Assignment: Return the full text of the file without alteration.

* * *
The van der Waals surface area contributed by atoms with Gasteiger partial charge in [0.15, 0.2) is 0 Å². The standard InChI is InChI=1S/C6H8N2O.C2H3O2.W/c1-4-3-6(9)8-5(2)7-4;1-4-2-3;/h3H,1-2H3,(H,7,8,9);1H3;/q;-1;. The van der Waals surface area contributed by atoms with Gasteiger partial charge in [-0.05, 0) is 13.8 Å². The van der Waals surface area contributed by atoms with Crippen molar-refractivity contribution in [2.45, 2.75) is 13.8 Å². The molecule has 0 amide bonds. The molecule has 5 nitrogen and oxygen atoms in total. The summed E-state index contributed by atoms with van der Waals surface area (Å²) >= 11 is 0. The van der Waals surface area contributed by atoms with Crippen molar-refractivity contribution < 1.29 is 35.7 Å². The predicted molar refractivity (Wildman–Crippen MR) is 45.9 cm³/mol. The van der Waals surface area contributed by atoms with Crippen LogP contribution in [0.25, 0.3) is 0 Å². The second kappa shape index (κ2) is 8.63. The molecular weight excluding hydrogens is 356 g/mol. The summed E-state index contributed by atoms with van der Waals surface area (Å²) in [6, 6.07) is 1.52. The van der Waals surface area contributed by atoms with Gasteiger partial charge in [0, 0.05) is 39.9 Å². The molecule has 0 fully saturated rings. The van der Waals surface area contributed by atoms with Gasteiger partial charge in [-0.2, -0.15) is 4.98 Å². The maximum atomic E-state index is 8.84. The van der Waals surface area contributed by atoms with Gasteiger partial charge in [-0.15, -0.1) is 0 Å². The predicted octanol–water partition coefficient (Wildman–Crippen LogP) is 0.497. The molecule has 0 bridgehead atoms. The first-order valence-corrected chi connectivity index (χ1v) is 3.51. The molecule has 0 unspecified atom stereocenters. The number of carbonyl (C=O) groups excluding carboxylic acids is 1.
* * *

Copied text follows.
The van der Waals surface area contributed by atoms with Gasteiger partial charge in [0.15, 0.2) is 0 Å². The standard InChI is InChI=1S/C6H8N2O.C2H3O2.W/c1-4-3-6(9)8-5(2)7-4;1-4-2-3;/h3H,1-2H3,(H,7,8,9);1H3;/q;-1;. The van der Waals surface area contributed by atoms with Gasteiger partial charge in [-0.05, 0) is 13.8 Å². The van der Waals surface area contributed by atoms with Crippen molar-refractivity contribution in [2.45, 2.75) is 13.8 Å². The molecule has 0 amide bonds. The molecule has 5 nitrogen and oxygen atoms in total. The summed E-state index contributed by atoms with van der Waals surface area (Å²) >= 11 is 0. The van der Waals surface area contributed by atoms with Crippen molar-refractivity contribution < 1.29 is 35.7 Å². The predicted molar refractivity (Wildman–Crippen MR) is 45.9 cm³/mol. The van der Waals surface area contributed by atoms with Crippen LogP contribution in [0.25, 0.3) is 0 Å². The second kappa shape index (κ2) is 8.63. The molecular weight excluding hydrogens is 356 g/mol. The summed E-state index contributed by atoms with van der Waals surface area (Å²) in [6, 6.07) is 1.52. The van der Waals surface area contributed by atoms with Gasteiger partial charge in [0, 0.05) is 39.9 Å². The molecule has 0 fully saturated rings. The van der Waals surface area contributed by atoms with Gasteiger partial charge in [-0.2, -0.15) is 4.98 Å². The maximum atomic E-state index is 8.84. The van der Waals surface area contributed by atoms with Gasteiger partial charge in [-0.15, -0.1) is 0 Å². The predicted octanol–water partition coefficient (Wildman–Crippen LogP) is 0.497. The molecule has 0 bridgehead atoms. The first-order valence-corrected chi connectivity index (χ1v) is 3.51. The molecule has 0 unspecified atom stereocenters. The number of carbonyl (C=O) groups excluding carboxylic acids is 1.